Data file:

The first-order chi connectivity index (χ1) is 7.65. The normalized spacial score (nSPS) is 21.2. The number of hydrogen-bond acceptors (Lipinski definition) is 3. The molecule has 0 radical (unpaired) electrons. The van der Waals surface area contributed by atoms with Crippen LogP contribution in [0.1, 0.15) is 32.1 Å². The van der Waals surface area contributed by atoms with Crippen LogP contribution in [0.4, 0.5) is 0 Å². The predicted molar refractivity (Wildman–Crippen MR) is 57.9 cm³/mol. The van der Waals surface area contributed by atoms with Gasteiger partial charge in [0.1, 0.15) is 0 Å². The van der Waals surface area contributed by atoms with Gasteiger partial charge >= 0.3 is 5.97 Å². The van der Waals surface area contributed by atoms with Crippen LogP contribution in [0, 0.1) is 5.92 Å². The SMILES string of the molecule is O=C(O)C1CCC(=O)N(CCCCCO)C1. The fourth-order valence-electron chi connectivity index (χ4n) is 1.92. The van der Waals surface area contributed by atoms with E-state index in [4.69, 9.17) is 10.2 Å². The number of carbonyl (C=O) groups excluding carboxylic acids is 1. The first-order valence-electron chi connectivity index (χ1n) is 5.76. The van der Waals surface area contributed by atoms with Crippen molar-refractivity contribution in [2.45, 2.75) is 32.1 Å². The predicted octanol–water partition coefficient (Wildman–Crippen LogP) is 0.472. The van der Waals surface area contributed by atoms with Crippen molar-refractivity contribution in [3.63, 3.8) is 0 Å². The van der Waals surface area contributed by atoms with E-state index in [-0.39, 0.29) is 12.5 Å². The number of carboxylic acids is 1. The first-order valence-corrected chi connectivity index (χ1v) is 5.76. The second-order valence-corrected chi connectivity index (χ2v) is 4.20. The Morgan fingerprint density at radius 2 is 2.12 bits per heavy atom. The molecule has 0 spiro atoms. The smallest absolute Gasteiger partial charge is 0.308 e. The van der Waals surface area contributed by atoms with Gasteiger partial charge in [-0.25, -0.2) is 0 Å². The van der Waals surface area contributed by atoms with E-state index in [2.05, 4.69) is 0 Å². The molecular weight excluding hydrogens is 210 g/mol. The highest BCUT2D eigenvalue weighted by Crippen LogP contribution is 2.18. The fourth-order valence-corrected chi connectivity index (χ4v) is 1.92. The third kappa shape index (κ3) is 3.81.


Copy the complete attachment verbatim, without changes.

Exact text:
The first-order chi connectivity index (χ1) is 7.65. The normalized spacial score (nSPS) is 21.2. The number of hydrogen-bond acceptors (Lipinski definition) is 3. The molecule has 0 radical (unpaired) electrons. The van der Waals surface area contributed by atoms with Crippen LogP contribution in [0.1, 0.15) is 32.1 Å². The van der Waals surface area contributed by atoms with Crippen LogP contribution in [0.4, 0.5) is 0 Å². The predicted molar refractivity (Wildman–Crippen MR) is 57.9 cm³/mol. The van der Waals surface area contributed by atoms with Gasteiger partial charge in [0.1, 0.15) is 0 Å². The van der Waals surface area contributed by atoms with Gasteiger partial charge >= 0.3 is 5.97 Å². The van der Waals surface area contributed by atoms with Crippen LogP contribution in [0, 0.1) is 5.92 Å². The SMILES string of the molecule is O=C(O)C1CCC(=O)N(CCCCCO)C1. The fourth-order valence-electron chi connectivity index (χ4n) is 1.92. The van der Waals surface area contributed by atoms with E-state index in [4.69, 9.17) is 10.2 Å². The number of carbonyl (C=O) groups excluding carboxylic acids is 1. The first-order valence-electron chi connectivity index (χ1n) is 5.76. The van der Waals surface area contributed by atoms with Crippen molar-refractivity contribution in [2.45, 2.75) is 32.1 Å². The predicted octanol–water partition coefficient (Wildman–Crippen LogP) is 0.472. The van der Waals surface area contributed by atoms with Crippen molar-refractivity contribution in [3.63, 3.8) is 0 Å². The van der Waals surface area contributed by atoms with E-state index in [-0.39, 0.29) is 12.5 Å². The number of carboxylic acids is 1. The first-order valence-corrected chi connectivity index (χ1v) is 5.76. The second-order valence-corrected chi connectivity index (χ2v) is 4.20. The Morgan fingerprint density at radius 2 is 2.12 bits per heavy atom. The molecule has 0 spiro atoms. The smallest absolute Gasteiger partial charge is 0.308 e. The van der Waals surface area contributed by atoms with Gasteiger partial charge in [-0.25, -0.2) is 0 Å². The van der Waals surface area contributed by atoms with E-state index in [2.05, 4.69) is 0 Å². The molecular weight excluding hydrogens is 210 g/mol. The highest BCUT2D eigenvalue weighted by Crippen LogP contribution is 2.18. The fourth-order valence-corrected chi connectivity index (χ4v) is 1.92. The third kappa shape index (κ3) is 3.81.